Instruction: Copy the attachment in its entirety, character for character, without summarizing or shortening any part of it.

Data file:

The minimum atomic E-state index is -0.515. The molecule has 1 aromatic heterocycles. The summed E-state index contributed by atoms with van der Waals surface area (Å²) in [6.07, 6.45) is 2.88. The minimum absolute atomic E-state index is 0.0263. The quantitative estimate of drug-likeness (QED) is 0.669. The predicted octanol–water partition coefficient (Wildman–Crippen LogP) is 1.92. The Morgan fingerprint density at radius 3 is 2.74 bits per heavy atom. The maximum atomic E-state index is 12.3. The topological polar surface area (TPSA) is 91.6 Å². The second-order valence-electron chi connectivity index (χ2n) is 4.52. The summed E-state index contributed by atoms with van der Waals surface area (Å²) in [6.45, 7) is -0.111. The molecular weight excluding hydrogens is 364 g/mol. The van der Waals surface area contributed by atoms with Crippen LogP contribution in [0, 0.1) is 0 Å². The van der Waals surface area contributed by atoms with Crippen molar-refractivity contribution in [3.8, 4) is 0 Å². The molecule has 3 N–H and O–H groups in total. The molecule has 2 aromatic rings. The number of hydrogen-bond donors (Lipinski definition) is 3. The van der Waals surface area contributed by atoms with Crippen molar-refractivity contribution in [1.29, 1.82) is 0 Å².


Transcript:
The minimum atomic E-state index is -0.515. The molecule has 1 aromatic heterocycles. The summed E-state index contributed by atoms with van der Waals surface area (Å²) in [6.07, 6.45) is 2.88. The minimum absolute atomic E-state index is 0.0263. The quantitative estimate of drug-likeness (QED) is 0.669. The predicted octanol–water partition coefficient (Wildman–Crippen LogP) is 1.92. The Morgan fingerprint density at radius 3 is 2.74 bits per heavy atom. The maximum atomic E-state index is 12.3. The topological polar surface area (TPSA) is 91.6 Å². The second-order valence-electron chi connectivity index (χ2n) is 4.52. The summed E-state index contributed by atoms with van der Waals surface area (Å²) in [6.45, 7) is -0.111. The molecular weight excluding hydrogens is 364 g/mol. The van der Waals surface area contributed by atoms with Crippen LogP contribution in [0, 0.1) is 0 Å². The van der Waals surface area contributed by atoms with Crippen molar-refractivity contribution in [3.8, 4) is 0 Å². The molecule has 3 N–H and O–H groups in total. The molecule has 2 aromatic rings. The number of hydrogen-bond donors (Lipinski definition) is 3. The van der Waals surface area contributed by atoms with Crippen molar-refractivity contribution in [1.29, 1.82) is 0 Å².